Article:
Inspection Can Reveal Whether Radon Problem Exists
If a house touches the ground, it's susceptible, inspector says
FRIDAY, March 11 (HealthDay News) -- Brandon Smith started a radon inspection company of his own when the company for which he made heat-resistant wire closed down after 100 years in business.
Smith and his wife, who live in Battle Creek, Mich., opened their mom-and-pop business, Michigan Radon Agency, in 2005 and now test about 15 houses a week for radon.
"It's not an easy business to get into," Smith said. "You have to get trained, certified and licensed, and have all your business connections in place." And that includes real estate agents. "They're the ones recommending you, so you've got to know a lot of them," he said.
For his testing, which Smith said ranges from $75 to $150, electronic monitors are placed around a house and left for two weeks. He also takes an instant hour-by-hour readout for the homeowners. "It's always done in the basement, if it's livable," he said.
The tests are so accurate that there's usually little need to run a second test to confirm the findings, Smith said. "Sometimes I'll offer to retest if it's close to the threshold…but that's usually it," he said.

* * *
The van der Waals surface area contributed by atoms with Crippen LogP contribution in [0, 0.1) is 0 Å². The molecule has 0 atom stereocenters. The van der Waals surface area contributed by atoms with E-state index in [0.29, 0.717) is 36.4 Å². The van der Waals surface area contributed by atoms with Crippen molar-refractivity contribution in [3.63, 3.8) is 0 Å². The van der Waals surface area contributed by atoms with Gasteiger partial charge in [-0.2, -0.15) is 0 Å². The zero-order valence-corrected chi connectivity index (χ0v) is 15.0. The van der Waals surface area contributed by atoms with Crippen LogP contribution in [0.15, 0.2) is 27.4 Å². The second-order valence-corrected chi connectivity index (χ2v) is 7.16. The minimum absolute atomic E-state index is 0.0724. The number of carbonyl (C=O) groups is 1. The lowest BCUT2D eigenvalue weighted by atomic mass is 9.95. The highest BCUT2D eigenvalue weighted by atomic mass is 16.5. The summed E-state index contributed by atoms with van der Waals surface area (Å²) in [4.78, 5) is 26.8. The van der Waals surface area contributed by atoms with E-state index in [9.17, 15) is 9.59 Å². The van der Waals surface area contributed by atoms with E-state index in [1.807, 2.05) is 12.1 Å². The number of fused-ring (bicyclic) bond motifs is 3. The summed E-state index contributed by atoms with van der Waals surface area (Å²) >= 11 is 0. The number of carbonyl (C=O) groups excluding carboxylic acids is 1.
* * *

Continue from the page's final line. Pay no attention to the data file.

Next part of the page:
Clients usually are surprised if their home has a high radon level and come at him with dozens of questions, Smith said. In part that's because radon is a mystery to much of the general public, he said, "but the awareness is growing."
Smith said he offers reassurance that while a radon problem does need to be mitigated, it's not an immediate danger.
"One thing about radon, it's a long-term exposure," he said. "However, that means different things to different people."
Few people shrug off a high radon level, he said: "Pretty much everybody mitigates these days." And if a problem is discovered during an inspection that's part of a real estate transaction, "it's negotiable, like everything," Smith said. "The buyers try to get the homeowners to put in a system."
High radon levels are found in "quite a few" homes, Smith said. "The big reason is the U.S. has some pretty high standards, so there are going to be a lot of homes that don't meet the standards," he said. "The whole point is to make sure everyone's got low levels."
The most pervasive myth about radon that Smith said he has to knock down is that homes without basements and homes with basements that have doors leading outside are not susceptible to high radon levels.
"If a house doesn't have a basement, it still has the same vacuum tendencies to draw in and collect radon," he said. "Anything attached to the ground has the potential, even if it's on a slab. Just because there's no basement doesn't change anything."
A companion article on radon offers more on its health risks.
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